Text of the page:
Yeah, about the some yourdults,

[bryan_boorstein]:

cool. Yeah, so uh, we actually have a a question as well that we could address potentially at the end. But um, so this ties into another thing I want to talk about, which was kind of some of the variation and cool stuff that you can do with cables. Um, especially with a functional trainer like I have now where you have dual cables. Um, so seaun. Yeah, totally

[aaron_straker]:

It's a game changer, It's a game changer

[bryan_boorstein]:

chante the the movement Miistro. We love her on this show. Um, she really helped me, you know, get my heel healed up. I like what I did there, Um. But if for an update for anyone, the heel is like ninety percent better now. so so life's back to normal and I appreciate Chante's help in Uh, fossing my nerves and all those fun things. But Um, she posed a question to me and she actually requested me to do a post on this, and I figured that it might be more fun for us to talk about it on the podcast Uhcause, Then we can kind of have some back and forth and and provide a little more deeper context than we can if it's just an Instm post. But Um, she asked what our favorite exercises are for reardults, Or I think we could even take it in the direction of just like a thorough analysis of different movements that you can do for the redults. Um,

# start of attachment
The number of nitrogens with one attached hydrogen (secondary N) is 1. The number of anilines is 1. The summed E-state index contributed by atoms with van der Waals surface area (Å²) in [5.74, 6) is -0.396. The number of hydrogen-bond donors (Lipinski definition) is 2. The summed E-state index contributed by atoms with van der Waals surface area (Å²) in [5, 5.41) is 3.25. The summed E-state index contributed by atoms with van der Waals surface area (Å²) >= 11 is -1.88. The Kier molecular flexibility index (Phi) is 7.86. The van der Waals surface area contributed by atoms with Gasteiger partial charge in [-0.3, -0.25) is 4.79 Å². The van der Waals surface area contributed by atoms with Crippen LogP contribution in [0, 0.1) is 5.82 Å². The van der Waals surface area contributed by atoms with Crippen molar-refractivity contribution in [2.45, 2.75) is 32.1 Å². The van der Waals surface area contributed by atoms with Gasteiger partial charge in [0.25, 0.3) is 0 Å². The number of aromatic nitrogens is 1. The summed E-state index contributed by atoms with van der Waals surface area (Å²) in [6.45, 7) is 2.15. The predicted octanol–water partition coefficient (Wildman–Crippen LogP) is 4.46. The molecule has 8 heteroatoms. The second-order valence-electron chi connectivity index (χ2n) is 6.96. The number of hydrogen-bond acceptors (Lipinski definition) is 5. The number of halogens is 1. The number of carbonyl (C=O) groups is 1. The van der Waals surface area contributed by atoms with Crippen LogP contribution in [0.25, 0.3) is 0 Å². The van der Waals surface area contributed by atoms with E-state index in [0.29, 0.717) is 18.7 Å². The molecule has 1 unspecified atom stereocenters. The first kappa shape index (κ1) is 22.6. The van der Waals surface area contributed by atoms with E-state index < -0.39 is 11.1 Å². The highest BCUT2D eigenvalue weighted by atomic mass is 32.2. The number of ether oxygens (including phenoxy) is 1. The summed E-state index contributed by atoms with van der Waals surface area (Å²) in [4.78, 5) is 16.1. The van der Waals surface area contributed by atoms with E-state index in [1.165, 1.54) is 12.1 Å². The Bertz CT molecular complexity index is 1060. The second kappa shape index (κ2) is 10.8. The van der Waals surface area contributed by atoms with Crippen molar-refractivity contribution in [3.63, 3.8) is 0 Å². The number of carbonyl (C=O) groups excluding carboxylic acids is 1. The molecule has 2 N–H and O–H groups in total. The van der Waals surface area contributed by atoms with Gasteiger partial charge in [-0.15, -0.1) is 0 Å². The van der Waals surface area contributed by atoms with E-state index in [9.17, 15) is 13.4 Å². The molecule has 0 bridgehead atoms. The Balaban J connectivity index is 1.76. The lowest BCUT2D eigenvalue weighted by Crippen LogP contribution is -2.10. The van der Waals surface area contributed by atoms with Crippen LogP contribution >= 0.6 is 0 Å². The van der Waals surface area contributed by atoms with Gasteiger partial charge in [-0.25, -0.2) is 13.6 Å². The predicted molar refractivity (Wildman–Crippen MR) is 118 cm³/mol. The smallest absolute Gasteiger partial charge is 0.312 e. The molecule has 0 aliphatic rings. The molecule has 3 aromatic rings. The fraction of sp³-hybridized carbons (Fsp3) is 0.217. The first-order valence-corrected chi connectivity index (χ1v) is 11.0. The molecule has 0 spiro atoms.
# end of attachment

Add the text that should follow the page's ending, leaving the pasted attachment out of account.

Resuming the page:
[aaron_straker]:

Mhm,

[bryan_boorstein]: